The recently adjourned Indiana General Assembly showed increasing signs of drug war fatigue this year as it passed into law measures that will get nonviolent drug offenders out of prison faster and make them ineligible for enhanced sentences under the state's habitual offender law (known as "the bitch"). But in the same session, it succumbed to the spreading methamphetamine hysteria, passing a law that will heighten meth penalties to bring them in line with those for cocaine and "narcotics." Under Indiana law, trafficking in those drugs can bring a 20-year prison sentence.
For the first time, some persons convicted of drug dealing offenses will be able to avoid prison by serving home detention or work release sentences instead. Other drug offenders will be eligible for earlier releases under the state's already functioning Community Transition Program.
Rep. B. Patrick Bauer (D-South Bend) was a prime mover in the sentencing reforms. Bauer wrote the community release and habitual offender language and then inserted it into the state budget bill, which became law earlier this month. In an interview with the Fort Wayne Journal Gazette last week he sounded two themes: the cost of incarceration and the need to consider drug treatment.
"Many of these prisoners are drug offenders who are not dangerous to society. They are only dangerous to themselves," Bauer said. "We put them in prisons, which are known as schools of crime, they come out hardened and two out of three go back. We're trying to stem the tide of building prisons," he said. "It's a tax savings, but also perhaps we need to focus more on rehabilitation," Bauer added.
More than 3,600 of Indiana's 20,000 prisoners are doing time solely on drug charges, according to the Indiana Department of Corrections. Each costs the state between $25,000 and $30,000 annually to imprison. Indiana also holds 73 prisoners convicted only of drug offenses who have seen their sentences doubled under the state's habitual offender laws. Under the old laws, a person arrested for a felony charge could be charged as a habitual offender if he had two prior unrelated felony convictions. Possession of illegal drugs other than marijuana is a felony in Indiana. The new habitual offender law, however, does not allow prosecutors to bring the charge if the new offense is a drug offense, if the previous felonies were drug offenses, and no more than one of them was a drug distribution offense.
Allen County (Fort Wayne) Prosecutor Robert Gevers II told the Journal Gazette his office used "the bitch" as a bargaining tactic by promising defendants not to use it in return for a guilty plea. He bemoaned the loss of leverage.
"We may end up filing fewer habitual offender charges, and you won't see sentences as long as they could be," a glum Gevers told the Fort Wayne newspaper before going on a brief rant about a real drug war. "If in fact the country determined that we were truly going to wage a war on drugs -- as defined by a dictionary and not this piecemeal, half-hearted approach -- we would not be having this conversation. It would be over," Gevers declaimed.
Allen County Superior Court Judge Kenneth Scheibenberger provided the Journal Gazette with one example of the law's impact. He sentenced Fort Wayne resident Alvin White to 20 years in prison last year, and added another 20 under the habitual offender law. White's prior convictions were for cocaine possession. Under the new law, White would not have been eligible for the doubled sentence.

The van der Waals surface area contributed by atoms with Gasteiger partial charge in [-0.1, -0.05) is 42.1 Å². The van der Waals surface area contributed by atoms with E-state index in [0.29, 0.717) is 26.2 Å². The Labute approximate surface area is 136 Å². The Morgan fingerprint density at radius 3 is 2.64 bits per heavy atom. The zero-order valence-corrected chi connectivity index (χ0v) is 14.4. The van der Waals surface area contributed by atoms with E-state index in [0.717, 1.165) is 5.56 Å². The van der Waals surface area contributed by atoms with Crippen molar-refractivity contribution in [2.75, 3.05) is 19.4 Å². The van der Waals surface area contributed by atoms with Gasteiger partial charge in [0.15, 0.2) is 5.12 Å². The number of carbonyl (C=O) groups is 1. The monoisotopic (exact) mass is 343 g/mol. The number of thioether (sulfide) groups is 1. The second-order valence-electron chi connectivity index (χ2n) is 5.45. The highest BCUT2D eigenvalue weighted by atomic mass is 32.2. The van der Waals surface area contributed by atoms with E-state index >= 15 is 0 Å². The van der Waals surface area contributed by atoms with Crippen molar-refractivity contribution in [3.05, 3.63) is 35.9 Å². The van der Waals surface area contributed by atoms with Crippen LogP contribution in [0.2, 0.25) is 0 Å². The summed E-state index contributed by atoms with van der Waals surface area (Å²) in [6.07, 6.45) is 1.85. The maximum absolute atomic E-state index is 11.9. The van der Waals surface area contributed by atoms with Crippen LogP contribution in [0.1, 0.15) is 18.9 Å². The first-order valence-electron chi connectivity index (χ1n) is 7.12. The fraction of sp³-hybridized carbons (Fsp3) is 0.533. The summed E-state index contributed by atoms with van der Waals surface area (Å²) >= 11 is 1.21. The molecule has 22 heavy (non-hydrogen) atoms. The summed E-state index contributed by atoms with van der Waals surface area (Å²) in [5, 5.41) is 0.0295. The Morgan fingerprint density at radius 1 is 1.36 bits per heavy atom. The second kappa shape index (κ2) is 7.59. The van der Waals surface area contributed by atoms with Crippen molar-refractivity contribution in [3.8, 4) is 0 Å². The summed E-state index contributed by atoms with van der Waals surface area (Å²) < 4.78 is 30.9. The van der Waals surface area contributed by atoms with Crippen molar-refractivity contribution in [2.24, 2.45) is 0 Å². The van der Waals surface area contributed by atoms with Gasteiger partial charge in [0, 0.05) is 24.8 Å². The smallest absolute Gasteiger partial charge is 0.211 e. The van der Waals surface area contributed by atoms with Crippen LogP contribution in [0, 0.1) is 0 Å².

Scheibenberger also hailed the new provision allowing persons convicted of drug distribution to qualify for home detention or work release. He told the newspaper the law would allow him to make a distinction in sentencing between entrepreneurs and addicts.
Not all legislators were in accord. "I don't agree that someone should be able to bypass prison altogether dealing narcotics at this level," Sen. David Long (R-Fort Wayne) told the Indianapolis Star.
The legislature also provided for earlier release dates for drug offenders. Under the state's Community Transition Program, nonviolent offenders can be released into a supervised setting as the ends of their sentences draw near. Previously, prisoners had to be within 60 or 120 days of completing their sentences; now drug offenders need be only within six months. But the impact of this move will be limited. Release is not automatic, and according to the Journal Gazette, Allen County, in which judges have granted early release to only 15% of those eligible, has one of the state's highest participation rates.
But Indiana lawmakers also took a step backward with the passage of a new methamphetamine law. Under siege from law enforcement and a sensation-seeking mass media -- the Indianapolis Star editorialized in April about "bracing for a methamphetamine epidemic" -- the solons voted to heighten meth possession, manufacture, and distribution penalties to make them as tough as the state's penalties for heroin and cocaine. The bill also makes it a crime to transport or store the precursor chemicals used in meth's manufacture, and increases criminal penalties for the theft of anhydrous ammonia, widely used by farmers in fertilizers, but also widely used by amateur meth cooks.
Indiana's schizophrenic approach to drug policy this year was exemplified by the Indiana Prosecuting Attorneys Council, which lobbies lawmakers on crime issues. The group could not arrive at a consensus on the drug bills, Executive Director Steve Johnson told the Journal Gazette. The group had "a slew of opinions" but could not reach agreement, he said.
"There's a lot of consideration about the effectiveness of the laws. Everyone is trying to figure out the best way to handle this," Johnson said. "We are not waving the white flag. States all over the country are just examining the war on drugs."